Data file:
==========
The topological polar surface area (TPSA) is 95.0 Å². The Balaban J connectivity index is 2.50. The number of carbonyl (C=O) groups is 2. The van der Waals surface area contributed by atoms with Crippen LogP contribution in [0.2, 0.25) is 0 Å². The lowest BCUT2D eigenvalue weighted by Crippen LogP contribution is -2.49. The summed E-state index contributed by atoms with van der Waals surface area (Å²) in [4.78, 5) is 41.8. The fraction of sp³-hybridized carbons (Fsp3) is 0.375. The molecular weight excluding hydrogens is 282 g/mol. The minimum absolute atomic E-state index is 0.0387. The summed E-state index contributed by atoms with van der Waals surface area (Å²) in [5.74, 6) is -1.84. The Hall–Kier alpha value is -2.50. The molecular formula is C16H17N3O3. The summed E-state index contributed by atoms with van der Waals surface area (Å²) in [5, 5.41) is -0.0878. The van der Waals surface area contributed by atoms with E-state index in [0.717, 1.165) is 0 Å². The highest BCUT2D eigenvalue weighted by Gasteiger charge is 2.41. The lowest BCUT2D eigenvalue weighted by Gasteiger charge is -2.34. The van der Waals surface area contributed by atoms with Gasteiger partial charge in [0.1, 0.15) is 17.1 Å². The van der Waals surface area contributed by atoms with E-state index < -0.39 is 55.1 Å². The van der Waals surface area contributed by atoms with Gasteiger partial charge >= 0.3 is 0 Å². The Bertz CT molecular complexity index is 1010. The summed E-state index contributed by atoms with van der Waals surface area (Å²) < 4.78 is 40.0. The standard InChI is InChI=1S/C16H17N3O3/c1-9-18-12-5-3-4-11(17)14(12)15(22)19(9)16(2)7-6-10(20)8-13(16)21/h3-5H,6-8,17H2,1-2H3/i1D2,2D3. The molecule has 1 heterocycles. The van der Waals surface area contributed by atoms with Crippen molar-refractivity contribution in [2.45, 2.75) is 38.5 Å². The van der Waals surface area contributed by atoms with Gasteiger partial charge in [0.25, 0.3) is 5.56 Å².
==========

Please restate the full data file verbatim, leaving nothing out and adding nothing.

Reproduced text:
The topological polar surface area (TPSA) is 95.0 Å². The Balaban J connectivity index is 2.50. The number of carbonyl (C=O) groups is 2. The van der Waals surface area contributed by atoms with Crippen LogP contribution in [0.2, 0.25) is 0 Å². The lowest BCUT2D eigenvalue weighted by Crippen LogP contribution is -2.49. The summed E-state index contributed by atoms with van der Waals surface area (Å²) in [4.78, 5) is 41.8. The fraction of sp³-hybridized carbons (Fsp3) is 0.375. The molecular weight excluding hydrogens is 282 g/mol. The minimum absolute atomic E-state index is 0.0387. The summed E-state index contributed by atoms with van der Waals surface area (Å²) in [5.74, 6) is -1.84. The Hall–Kier alpha value is -2.50. The molecular formula is C16H17N3O3. The summed E-state index contributed by atoms with van der Waals surface area (Å²) in [5, 5.41) is -0.0878. The van der Waals surface area contributed by atoms with E-state index in [0.717, 1.165) is 0 Å². The highest BCUT2D eigenvalue weighted by Gasteiger charge is 2.41. The lowest BCUT2D eigenvalue weighted by Gasteiger charge is -2.34. The van der Waals surface area contributed by atoms with Gasteiger partial charge in [0.1, 0.15) is 17.1 Å². The van der Waals surface area contributed by atoms with E-state index < -0.39 is 55.1 Å². The van der Waals surface area contributed by atoms with Gasteiger partial charge >= 0.3 is 0 Å². The Bertz CT molecular complexity index is 1010. The summed E-state index contributed by atoms with van der Waals surface area (Å²) < 4.78 is 40.0. The standard InChI is InChI=1S/C16H17N3O3/c1-9-18-12-5-3-4-11(17)14(12)15(22)19(9)16(2)7-6-10(20)8-13(16)21/h3-5H,6-8,17H2,1-2H3/i1D2,2D3. The molecule has 1 heterocycles. The van der Waals surface area contributed by atoms with Crippen molar-refractivity contribution in [2.45, 2.75) is 38.5 Å². The van der Waals surface area contributed by atoms with Gasteiger partial charge in [0.25, 0.3) is 5.56 Å².